That was in a non-real money game with leverage allowed.

    If people were genuinely impressed with that, I would have found a way around the one account per person limit, set up about 16 or so, just gone all in on one trade with half of them on one side, half on another, repeat with the winners and so on...

    Well, not as interesting. fail.
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    Ok, so from what I gather if your fund was simply some 'puntathon' as some seem to suggest its not worth including. However, what if you went out of your way to read every 10k/10Q on the companies you invested in, built DCF models and carried out a good deal of analysis on these companies and can justify all of your security selections? I had no luck getting a summer internship this summer via the traditional route, however I built a pretty good DCF model on one of my current holdings and sent it off with my CV to a numbr of boutique asset management firms and I managed to land a summer internship. As for getting grilled over your portfolio, I would much rather GET to the interview stage and get absolutely destroyed by some interviewer then simply see my CV thrown into the bin after a 30 second glance.
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    (Original post by BrianGretzky99)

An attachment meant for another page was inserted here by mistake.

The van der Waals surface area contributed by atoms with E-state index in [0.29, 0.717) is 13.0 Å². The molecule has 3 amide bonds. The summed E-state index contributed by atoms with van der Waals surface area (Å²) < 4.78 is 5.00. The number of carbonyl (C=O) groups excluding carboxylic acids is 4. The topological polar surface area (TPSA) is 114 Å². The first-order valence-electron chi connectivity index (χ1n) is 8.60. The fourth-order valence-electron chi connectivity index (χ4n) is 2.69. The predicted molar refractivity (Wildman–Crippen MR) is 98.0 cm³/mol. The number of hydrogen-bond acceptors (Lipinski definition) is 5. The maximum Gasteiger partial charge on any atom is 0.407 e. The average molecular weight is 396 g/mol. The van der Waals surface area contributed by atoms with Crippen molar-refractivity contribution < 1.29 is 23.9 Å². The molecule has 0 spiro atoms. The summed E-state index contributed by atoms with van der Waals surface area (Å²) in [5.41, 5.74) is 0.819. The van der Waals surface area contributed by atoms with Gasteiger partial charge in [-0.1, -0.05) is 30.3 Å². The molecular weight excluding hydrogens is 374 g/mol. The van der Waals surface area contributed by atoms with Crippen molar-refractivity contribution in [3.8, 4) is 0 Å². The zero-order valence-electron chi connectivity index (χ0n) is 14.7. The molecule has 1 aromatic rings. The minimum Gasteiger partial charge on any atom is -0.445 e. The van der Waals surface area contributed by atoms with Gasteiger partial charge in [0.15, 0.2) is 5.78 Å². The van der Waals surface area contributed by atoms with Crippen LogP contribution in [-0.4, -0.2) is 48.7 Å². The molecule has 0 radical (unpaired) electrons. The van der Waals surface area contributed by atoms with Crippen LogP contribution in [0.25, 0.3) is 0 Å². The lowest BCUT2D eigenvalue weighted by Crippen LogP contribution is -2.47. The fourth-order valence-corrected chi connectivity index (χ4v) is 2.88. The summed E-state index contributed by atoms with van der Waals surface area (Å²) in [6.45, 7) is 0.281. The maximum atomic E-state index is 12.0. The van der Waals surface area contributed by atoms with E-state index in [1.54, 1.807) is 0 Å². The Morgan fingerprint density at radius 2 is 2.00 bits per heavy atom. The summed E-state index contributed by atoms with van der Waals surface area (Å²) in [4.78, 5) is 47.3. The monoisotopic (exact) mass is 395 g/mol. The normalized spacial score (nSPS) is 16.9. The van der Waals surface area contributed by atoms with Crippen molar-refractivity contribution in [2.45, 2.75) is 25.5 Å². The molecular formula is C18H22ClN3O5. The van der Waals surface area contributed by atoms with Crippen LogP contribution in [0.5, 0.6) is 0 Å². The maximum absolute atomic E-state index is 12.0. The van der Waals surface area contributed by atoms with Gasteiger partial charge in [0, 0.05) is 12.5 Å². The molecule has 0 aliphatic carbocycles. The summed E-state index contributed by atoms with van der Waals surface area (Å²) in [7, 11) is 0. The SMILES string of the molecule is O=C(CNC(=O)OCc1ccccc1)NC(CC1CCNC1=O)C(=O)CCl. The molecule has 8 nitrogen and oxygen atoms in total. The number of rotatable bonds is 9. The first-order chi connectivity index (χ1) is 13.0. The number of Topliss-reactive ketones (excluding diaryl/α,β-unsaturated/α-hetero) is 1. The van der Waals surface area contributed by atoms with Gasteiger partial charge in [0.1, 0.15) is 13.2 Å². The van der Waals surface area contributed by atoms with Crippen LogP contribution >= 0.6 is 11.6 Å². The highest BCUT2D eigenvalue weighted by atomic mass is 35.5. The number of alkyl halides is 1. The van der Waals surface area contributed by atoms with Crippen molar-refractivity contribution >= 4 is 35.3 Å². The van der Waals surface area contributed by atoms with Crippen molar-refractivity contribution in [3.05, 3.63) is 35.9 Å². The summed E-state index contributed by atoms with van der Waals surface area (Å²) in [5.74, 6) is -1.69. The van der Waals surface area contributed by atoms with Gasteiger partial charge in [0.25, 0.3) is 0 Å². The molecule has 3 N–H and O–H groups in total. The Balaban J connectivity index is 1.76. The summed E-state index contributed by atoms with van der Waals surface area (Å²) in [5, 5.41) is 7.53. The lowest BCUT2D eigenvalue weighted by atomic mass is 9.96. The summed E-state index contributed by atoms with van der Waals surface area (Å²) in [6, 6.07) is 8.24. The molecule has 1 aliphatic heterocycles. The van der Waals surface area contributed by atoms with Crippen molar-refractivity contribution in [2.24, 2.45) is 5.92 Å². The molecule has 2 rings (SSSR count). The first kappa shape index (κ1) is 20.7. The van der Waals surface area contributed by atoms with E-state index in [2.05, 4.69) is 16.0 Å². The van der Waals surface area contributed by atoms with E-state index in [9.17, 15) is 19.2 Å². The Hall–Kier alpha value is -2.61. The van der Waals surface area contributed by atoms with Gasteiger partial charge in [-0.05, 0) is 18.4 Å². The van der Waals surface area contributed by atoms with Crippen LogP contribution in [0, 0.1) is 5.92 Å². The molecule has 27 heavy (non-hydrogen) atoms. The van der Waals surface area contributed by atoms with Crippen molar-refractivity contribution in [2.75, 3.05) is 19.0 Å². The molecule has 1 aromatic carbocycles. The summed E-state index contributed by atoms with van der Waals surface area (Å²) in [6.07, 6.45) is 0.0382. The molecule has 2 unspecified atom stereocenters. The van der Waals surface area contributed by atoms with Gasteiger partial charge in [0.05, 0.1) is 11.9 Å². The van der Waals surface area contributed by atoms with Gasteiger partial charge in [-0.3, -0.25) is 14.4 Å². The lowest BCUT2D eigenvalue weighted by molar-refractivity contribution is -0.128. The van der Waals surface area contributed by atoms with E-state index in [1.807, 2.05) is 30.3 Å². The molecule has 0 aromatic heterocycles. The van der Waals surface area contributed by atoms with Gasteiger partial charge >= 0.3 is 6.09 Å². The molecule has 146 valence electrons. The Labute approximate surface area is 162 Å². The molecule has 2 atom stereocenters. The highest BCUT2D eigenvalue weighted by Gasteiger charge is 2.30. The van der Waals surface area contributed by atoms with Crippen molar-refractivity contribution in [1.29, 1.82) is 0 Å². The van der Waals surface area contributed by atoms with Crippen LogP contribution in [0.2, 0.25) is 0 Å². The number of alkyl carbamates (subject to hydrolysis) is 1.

Ok, so from what I gather if your fund was simply some 'puntathon' as some seem to suggest its not worth including. However, what if you went out of your way to read every 10k/10Q on the companies you invested in, built DCF models and carried out a good deal of analysis on these companies and can justify all of your security selections? I had no luck getting a summer internship this summer via the traditional route, however I built a pretty good DCF model on one of my current holdings and sent it off with my CV to a numbr of boutique asset management firms and I managed to land a summer internship. As for getting grilled over your portfolio, I would much rather GET to the interview stage and get absolutely destroyed by some interviewer then simply see my CV thrown into the bin after a 30 second glance.
    Yes, this is a great way to land a job - that DCF is a good idea - given that some senior analysts STILL struggle with the DCF
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    (Original post by rboogie)